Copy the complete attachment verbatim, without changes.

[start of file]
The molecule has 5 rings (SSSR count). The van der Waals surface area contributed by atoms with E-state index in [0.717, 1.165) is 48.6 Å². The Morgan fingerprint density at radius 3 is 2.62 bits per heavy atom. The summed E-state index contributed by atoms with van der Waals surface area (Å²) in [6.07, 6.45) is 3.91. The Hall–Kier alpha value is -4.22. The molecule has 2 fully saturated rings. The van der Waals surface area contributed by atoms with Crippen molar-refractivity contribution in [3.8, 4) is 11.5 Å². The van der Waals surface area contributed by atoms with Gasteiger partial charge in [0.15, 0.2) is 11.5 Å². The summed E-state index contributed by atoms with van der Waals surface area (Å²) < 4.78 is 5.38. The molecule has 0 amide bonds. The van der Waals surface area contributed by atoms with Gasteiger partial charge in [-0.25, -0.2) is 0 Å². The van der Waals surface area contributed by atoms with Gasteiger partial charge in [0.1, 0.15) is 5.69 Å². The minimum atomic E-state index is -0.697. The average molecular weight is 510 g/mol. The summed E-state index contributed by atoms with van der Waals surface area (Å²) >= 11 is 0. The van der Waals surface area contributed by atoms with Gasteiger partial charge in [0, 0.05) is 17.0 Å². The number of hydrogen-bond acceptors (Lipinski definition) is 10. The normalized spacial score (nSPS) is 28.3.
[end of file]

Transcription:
The molecule has 5 rings (SSSR count). The van der Waals surface area contributed by atoms with E-state index in [0.717, 1.165) is 48.6 Å². The Morgan fingerprint density at radius 3 is 2.62 bits per heavy atom. The summed E-state index contributed by atoms with van der Waals surface area (Å²) in [6.07, 6.45) is 3.91. The Hall–Kier alpha value is -4.22. The molecule has 2 fully saturated rings. The van der Waals surface area contributed by atoms with Crippen molar-refractivity contribution in [3.8, 4) is 11.5 Å². The van der Waals surface area contributed by atoms with Gasteiger partial charge in [0.15, 0.2) is 11.5 Å². The summed E-state index contributed by atoms with van der Waals surface area (Å²) < 4.78 is 5.38. The molecule has 0 amide bonds. The van der Waals surface area contributed by atoms with Gasteiger partial charge in [-0.25, -0.2) is 0 Å². The van der Waals surface area contributed by atoms with Gasteiger partial charge in [0.1, 0.15) is 5.69 Å². The minimum atomic E-state index is -0.697. The average molecular weight is 510 g/mol. The summed E-state index contributed by atoms with van der Waals surface area (Å²) >= 11 is 0. The van der Waals surface area contributed by atoms with Gasteiger partial charge in [0, 0.05) is 17.0 Å². The number of hydrogen-bond acceptors (Lipinski definition) is 10. The normalized spacial score (nSPS) is 28.3.